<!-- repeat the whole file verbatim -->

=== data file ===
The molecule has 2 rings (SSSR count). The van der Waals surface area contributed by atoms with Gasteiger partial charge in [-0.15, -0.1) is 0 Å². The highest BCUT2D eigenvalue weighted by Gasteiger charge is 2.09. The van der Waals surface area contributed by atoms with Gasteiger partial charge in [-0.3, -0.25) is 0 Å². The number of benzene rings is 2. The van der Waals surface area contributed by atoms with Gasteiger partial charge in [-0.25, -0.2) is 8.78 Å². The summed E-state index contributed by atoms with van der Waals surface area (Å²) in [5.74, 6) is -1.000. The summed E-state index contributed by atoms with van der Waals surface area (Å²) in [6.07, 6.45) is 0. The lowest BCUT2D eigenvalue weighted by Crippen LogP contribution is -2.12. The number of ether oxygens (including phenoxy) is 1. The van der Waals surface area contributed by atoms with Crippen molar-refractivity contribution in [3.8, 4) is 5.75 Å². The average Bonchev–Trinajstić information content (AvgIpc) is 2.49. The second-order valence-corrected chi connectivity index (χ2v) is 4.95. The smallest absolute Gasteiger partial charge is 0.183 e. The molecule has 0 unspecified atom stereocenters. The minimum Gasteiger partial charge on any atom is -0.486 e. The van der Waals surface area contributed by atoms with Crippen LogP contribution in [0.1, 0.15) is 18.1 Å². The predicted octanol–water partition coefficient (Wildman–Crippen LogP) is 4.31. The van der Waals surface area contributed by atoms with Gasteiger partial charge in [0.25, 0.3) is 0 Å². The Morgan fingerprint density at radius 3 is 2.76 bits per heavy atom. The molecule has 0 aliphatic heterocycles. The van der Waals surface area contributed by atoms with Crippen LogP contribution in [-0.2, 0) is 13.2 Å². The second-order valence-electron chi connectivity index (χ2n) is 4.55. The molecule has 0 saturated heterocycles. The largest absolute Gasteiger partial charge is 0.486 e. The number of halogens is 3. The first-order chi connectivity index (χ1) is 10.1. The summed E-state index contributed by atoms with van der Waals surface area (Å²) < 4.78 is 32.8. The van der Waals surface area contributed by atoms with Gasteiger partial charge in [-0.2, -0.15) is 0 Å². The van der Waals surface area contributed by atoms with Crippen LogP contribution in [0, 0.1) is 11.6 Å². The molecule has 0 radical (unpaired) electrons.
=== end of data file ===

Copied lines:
The molecule has 2 rings (SSSR count). The van der Waals surface area contributed by atoms with Gasteiger partial charge in [-0.15, -0.1) is 0 Å². The highest BCUT2D eigenvalue weighted by Gasteiger charge is 2.09. The van der Waals surface area contributed by atoms with Gasteiger partial charge in [-0.3, -0.25) is 0 Å². The number of benzene rings is 2. The van der Waals surface area contributed by atoms with Gasteiger partial charge in [-0.25, -0.2) is 8.78 Å². The summed E-state index contributed by atoms with van der Waals surface area (Å²) in [5.74, 6) is -1.000. The summed E-state index contributed by atoms with van der Waals surface area (Å²) in [6.07, 6.45) is 0. The lowest BCUT2D eigenvalue weighted by Crippen LogP contribution is -2.12. The number of ether oxygens (including phenoxy) is 1. The van der Waals surface area contributed by atoms with Crippen molar-refractivity contribution in [3.8, 4) is 5.75 Å². The average Bonchev–Trinajstić information content (AvgIpc) is 2.49. The second-order valence-corrected chi connectivity index (χ2v) is 4.95. The smallest absolute Gasteiger partial charge is 0.183 e. The molecule has 0 unspecified atom stereocenters. The minimum Gasteiger partial charge on any atom is -0.486 e. The van der Waals surface area contributed by atoms with Crippen LogP contribution in [0.1, 0.15) is 18.1 Å². The predicted octanol–water partition coefficient (Wildman–Crippen LogP) is 4.31. The van der Waals surface area contributed by atoms with Gasteiger partial charge in [0.25, 0.3) is 0 Å². The Morgan fingerprint density at radius 3 is 2.76 bits per heavy atom. The molecule has 0 aliphatic heterocycles. The van der Waals surface area contributed by atoms with Crippen LogP contribution in [-0.2, 0) is 13.2 Å². The second-order valence-electron chi connectivity index (χ2n) is 4.55. The molecule has 0 saturated heterocycles. The largest absolute Gasteiger partial charge is 0.486 e. The number of halogens is 3. The first-order chi connectivity index (χ1) is 10.1. The summed E-state index contributed by atoms with van der Waals surface area (Å²) < 4.78 is 32.8. The van der Waals surface area contributed by atoms with Gasteiger partial charge in [-0.2, -0.15) is 0 Å². The van der Waals surface area contributed by atoms with Crippen LogP contribution in [0, 0.1) is 11.6 Å². The molecule has 0 radical (unpaired) electrons.